New Genetics Frontiers: Finding Modifiers, Making Sense of Pathways
The laundry list of potential Alzheimer’s risk genes that have turned up in genome-wide association studies explains but a fraction of the total genetic burden of the disease, so geneticists are turning to whole-genome and exome sequencing to hunt down more suspects. At the 12th International Conference on Alzheimer’s and Parkinson’s Diseases, held March 18-22 in Nice, France, speakers reported on the latest progress in this area, including a potential modifier gene identified in a large Colombian kindred with early onset disease. In parallel, geneticists are moving beyond listing genes. They are now analyzing genetic interactions to determine the underlying metabolic pathways most affected by each disorder. This provides clues as to why particular neuronal populations succumb in different neurodegenerative conditions, said John Hardy of University College London. Based on data from a number of such diseases, Hardy proposed specific metabolic processes that break down in different neuronal subtypes. “I hope that understanding selective vulnerability will be the first step to being able to compensate for it,” he told the audience.
For Alzheimer’s disease, the 30 or so loci identified to date account for about 30 percent of the genetic risk, Julie Williams of Cardiff University, U.K., said in her talk. GWAS have found mostly common genes that add little risk, so much of the missing heritability may lie in rare genes with larger effects. To find them, researchers are mining the genomes of families with inherited disease. Even when the causal mutation is already known, this approach can reveal separate factors that bring on disease earlier or later, said Kenneth Kosik of the University of California, Santa Barbara. In the Colombian kindred who carry the E280A PS1 mutation, most carriers develop mild cognitive impairment as defined by MCI criteria by the age of 44, and full-blown dementia five years later (Acosta-Baena et al., 2011). However, a few carriers have long intrigued researchers because they break the pattern, succumbing either much earlier or much later.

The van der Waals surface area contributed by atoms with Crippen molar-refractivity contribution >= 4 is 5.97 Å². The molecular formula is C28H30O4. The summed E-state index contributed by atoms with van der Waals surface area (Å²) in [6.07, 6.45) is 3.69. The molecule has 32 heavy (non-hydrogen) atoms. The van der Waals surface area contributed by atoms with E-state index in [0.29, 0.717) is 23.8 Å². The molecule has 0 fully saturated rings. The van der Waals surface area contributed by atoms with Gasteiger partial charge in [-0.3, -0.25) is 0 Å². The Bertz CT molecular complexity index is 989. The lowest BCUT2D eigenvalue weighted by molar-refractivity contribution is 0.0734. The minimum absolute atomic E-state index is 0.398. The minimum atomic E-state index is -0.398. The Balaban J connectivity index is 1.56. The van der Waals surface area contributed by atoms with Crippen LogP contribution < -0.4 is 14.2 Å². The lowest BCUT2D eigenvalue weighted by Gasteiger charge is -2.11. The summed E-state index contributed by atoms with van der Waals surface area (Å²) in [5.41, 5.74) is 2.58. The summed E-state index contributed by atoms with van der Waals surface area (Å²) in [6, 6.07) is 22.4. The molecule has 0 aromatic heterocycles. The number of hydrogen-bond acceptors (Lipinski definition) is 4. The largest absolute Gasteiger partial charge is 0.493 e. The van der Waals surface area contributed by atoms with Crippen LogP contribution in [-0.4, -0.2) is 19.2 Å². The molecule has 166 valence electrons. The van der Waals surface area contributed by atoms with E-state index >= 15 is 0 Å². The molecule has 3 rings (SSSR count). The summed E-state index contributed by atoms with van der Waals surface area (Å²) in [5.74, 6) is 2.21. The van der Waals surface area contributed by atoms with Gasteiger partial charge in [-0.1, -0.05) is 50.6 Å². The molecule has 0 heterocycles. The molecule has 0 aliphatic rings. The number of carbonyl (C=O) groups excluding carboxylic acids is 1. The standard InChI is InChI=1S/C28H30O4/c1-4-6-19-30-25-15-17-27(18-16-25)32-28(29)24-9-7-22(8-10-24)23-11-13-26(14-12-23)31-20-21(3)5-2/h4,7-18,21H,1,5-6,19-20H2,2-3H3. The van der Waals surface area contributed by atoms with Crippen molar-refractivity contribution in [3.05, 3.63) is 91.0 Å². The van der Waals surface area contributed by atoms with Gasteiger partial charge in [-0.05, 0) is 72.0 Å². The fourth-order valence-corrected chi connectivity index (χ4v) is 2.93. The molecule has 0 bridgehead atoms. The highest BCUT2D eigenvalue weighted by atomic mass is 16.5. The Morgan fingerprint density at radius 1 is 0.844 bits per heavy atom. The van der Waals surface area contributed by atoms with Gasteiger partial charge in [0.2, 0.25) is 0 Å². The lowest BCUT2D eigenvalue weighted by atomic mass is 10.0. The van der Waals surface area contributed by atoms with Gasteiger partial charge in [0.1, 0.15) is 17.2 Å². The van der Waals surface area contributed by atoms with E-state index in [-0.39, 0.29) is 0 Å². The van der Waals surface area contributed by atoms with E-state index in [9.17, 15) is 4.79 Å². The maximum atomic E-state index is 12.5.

Kosik wanted to find out which genes are behind this. He analyzed whole-genome sequences from 117 members of this kindred. That huge dataset will likely reveal more insights, but even a first analysis turned up a protective haplotype of 56 kb that delayed disease onset by about 10 years. The haplotype was common in the kindred, occurring in about one in four people. It spanned a region of cytokine genes, and contained 22 SNPs that associated with delayed onset. Only one of these fell within the coding region of a gene, however. This SNP, rs1129844, marked eotaxin-1, also called CCL11.
Eotaxin has already made a name for itself in aging research. The concentration of this cytokine rises with age in both mice and people. It is one of the potentially deleterious aging factors identified in parabiosis research, in which young mice receive old blood (see Nov 2009 conference news; Aug 2011 news). In those studies, eotaxin suppressed the birth of new neurons and impaired learning.
The SNP Kosik found changes an alanine to a threonine at position 23, precisely where a signal peptide is cleaved from eotaxin, he noted. This site may also play a role in allowing the cytokine to bind its receptor, CCR3. Kosik wondered if the SNP might represent the functional mutation that confers protection. Cells transfected with the variant pumped out more eotaxin, suggesting a functional effect, though its direction surprised the researchers. “We might have expected a decrease in eotaxin secretion from a protective allele,” Kosik said.